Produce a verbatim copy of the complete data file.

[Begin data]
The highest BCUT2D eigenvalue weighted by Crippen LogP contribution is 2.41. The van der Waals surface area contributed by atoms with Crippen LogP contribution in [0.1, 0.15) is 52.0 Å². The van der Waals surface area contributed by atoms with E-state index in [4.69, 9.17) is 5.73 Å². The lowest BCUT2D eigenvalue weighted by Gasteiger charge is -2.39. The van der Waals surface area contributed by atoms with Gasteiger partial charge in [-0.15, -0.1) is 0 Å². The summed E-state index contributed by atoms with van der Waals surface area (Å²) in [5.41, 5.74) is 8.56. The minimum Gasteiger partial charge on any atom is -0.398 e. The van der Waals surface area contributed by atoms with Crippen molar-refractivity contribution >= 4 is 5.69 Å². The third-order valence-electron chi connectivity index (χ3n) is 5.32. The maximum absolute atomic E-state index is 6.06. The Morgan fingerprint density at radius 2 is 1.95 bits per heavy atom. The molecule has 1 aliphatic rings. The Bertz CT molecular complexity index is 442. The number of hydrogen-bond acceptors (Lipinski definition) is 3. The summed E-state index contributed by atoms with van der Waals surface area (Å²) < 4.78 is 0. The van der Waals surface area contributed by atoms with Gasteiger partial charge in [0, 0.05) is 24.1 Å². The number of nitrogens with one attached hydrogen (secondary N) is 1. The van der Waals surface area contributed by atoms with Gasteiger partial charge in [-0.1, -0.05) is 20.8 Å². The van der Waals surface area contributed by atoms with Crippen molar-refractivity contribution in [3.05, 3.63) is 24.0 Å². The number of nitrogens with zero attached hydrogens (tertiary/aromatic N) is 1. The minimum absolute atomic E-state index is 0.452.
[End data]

The highest BCUT2D eigenvalue weighted by Crippen LogP contribution is 2.41. The van der Waals surface area contributed by atoms with Crippen LogP contribution in [0.1, 0.15) is 52.0 Å². The van der Waals surface area contributed by atoms with E-state index in [4.69, 9.17) is 5.73 Å². The lowest BCUT2D eigenvalue weighted by Gasteiger charge is -2.39. The van der Waals surface area contributed by atoms with Gasteiger partial charge in [-0.15, -0.1) is 0 Å². The summed E-state index contributed by atoms with van der Waals surface area (Å²) in [5.41, 5.74) is 8.56. The minimum Gasteiger partial charge on any atom is -0.398 e. The van der Waals surface area contributed by atoms with Crippen molar-refractivity contribution >= 4 is 5.69 Å². The third-order valence-electron chi connectivity index (χ3n) is 5.32. The maximum absolute atomic E-state index is 6.06. The Morgan fingerprint density at radius 2 is 1.95 bits per heavy atom. The molecule has 1 aliphatic rings. The Bertz CT molecular complexity index is 442. The number of hydrogen-bond acceptors (Lipinski definition) is 3. The summed E-state index contributed by atoms with van der Waals surface area (Å²) < 4.78 is 0. The van der Waals surface area contributed by atoms with Gasteiger partial charge in [0, 0.05) is 24.1 Å². The number of nitrogens with one attached hydrogen (secondary N) is 1. The van der Waals surface area contributed by atoms with Gasteiger partial charge in [-0.1, -0.05) is 20.8 Å². The van der Waals surface area contributed by atoms with Crippen molar-refractivity contribution in [3.05, 3.63) is 24.0 Å². The number of nitrogens with zero attached hydrogens (tertiary/aromatic N) is 1. The minimum absolute atomic E-state index is 0.452.